In 2016, Annie Jomphe and Martin Readman decided to change their lives, leaving behind a successful career in construction and renovation in Quebec and Alberta.
“We had the big house and lots of everything and we kind of stopped and went on a two-year sailboat trip with our family, our three kids,” said Jomphe.
“Our values and our perceptions of what we need to be happy changed. We decided less is more and we wanted to help people have a comfortable house — well-designed, well-organized, well-planned and high-quality house but smaller, and less investment, for sure.”
Returning to Canada, Jomphe and Readman chose Penticton as the home base for their business, Sitka Concept, focusing on restoring vintage Airstream trailers and building tiny houses.
They’re currently living in a renovated Airstream with their three children, carrying on what they learned while cruising through the Caribbean aboard a 44-foot sailboat for two years.
“When you live in a small space, you live more and you have less,” said Jomphe. “You don’t have that much space to buy a lot of material, so you go outside, you play with your kids, see your friends, you do what you want to do more.
“You can work less, too, because you have less payments. It is a whole philosophy of a different way of living.”
Having adopted a minimalist lifestyle themselves, Jomphe said their design philosophy is to offer homes and renovations built with simplicity in mind and using self-sustaining materials.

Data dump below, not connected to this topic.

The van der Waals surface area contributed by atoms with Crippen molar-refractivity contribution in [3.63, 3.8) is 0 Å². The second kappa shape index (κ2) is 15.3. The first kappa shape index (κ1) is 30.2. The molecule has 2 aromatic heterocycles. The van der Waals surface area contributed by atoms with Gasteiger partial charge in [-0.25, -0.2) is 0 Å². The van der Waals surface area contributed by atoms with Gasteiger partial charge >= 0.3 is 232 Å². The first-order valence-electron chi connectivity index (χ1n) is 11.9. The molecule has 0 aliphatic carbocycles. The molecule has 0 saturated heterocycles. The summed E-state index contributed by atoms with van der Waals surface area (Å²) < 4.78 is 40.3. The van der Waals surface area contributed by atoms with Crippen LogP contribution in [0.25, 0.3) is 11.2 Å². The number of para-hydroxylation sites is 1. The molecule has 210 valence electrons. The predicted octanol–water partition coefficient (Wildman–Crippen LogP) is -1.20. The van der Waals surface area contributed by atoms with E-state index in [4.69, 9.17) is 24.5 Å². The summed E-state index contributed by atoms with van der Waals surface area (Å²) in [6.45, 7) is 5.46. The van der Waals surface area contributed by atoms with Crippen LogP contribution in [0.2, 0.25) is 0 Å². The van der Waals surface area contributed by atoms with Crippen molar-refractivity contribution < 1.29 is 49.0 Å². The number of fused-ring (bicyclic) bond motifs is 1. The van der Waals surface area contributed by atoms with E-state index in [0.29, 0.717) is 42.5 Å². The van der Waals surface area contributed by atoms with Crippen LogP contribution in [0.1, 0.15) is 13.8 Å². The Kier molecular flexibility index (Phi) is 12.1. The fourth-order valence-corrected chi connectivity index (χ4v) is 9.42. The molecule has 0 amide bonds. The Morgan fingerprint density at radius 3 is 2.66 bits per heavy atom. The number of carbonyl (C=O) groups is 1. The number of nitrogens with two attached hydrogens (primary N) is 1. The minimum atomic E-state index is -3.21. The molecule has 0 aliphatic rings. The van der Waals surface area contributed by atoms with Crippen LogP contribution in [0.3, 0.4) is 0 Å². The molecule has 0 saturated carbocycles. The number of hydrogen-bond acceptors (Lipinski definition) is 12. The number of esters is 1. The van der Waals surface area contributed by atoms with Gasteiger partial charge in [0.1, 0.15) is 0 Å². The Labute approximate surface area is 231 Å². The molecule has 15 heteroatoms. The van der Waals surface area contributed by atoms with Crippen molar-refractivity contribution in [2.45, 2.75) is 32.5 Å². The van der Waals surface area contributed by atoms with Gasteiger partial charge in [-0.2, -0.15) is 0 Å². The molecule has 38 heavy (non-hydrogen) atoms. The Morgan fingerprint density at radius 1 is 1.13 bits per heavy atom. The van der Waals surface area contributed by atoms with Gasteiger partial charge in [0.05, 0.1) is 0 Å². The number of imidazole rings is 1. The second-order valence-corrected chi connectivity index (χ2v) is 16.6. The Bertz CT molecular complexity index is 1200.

Jomphe said it takes about three months to go “from a very old and scary Airstream to a beautiful gorgeous fine Airstream.”
The design of the interior reflects the client’s wishes, like the one that is currently their family home.
“We designed it for us, for five people, so we have bunk beds, a little workspace, an actual bedroom, but we can adjust to what the clients need,” said Jomphe, explaining how the family manages with so many people in a small space.
“We play a lot outside. It might be a little trickier with winter. We’ve been living in tiny places in the summer and in the south, so that was just fine, but here in Canada it is a little bit colder, so we will see how we adjust with that.”
Like many communities, Penticton is suffering from a shortage of affordable homes. Jomphe said tiny homes could help, with their smaller footprints and lower construction costs.
“We arrived here not long ago, so I want to meet with the mayor and see how we can insert them so it is not so expensive and affordable for people to have a house, a good quality house but on a smaller scale,” she said.
“It could be a good solution for sure. It could be a bit like townhouses or condominiums, but it is a private house. It has everything a family needs, but it could be a little more affordable than the big houses.”
Senior reporter, Penticton Western News
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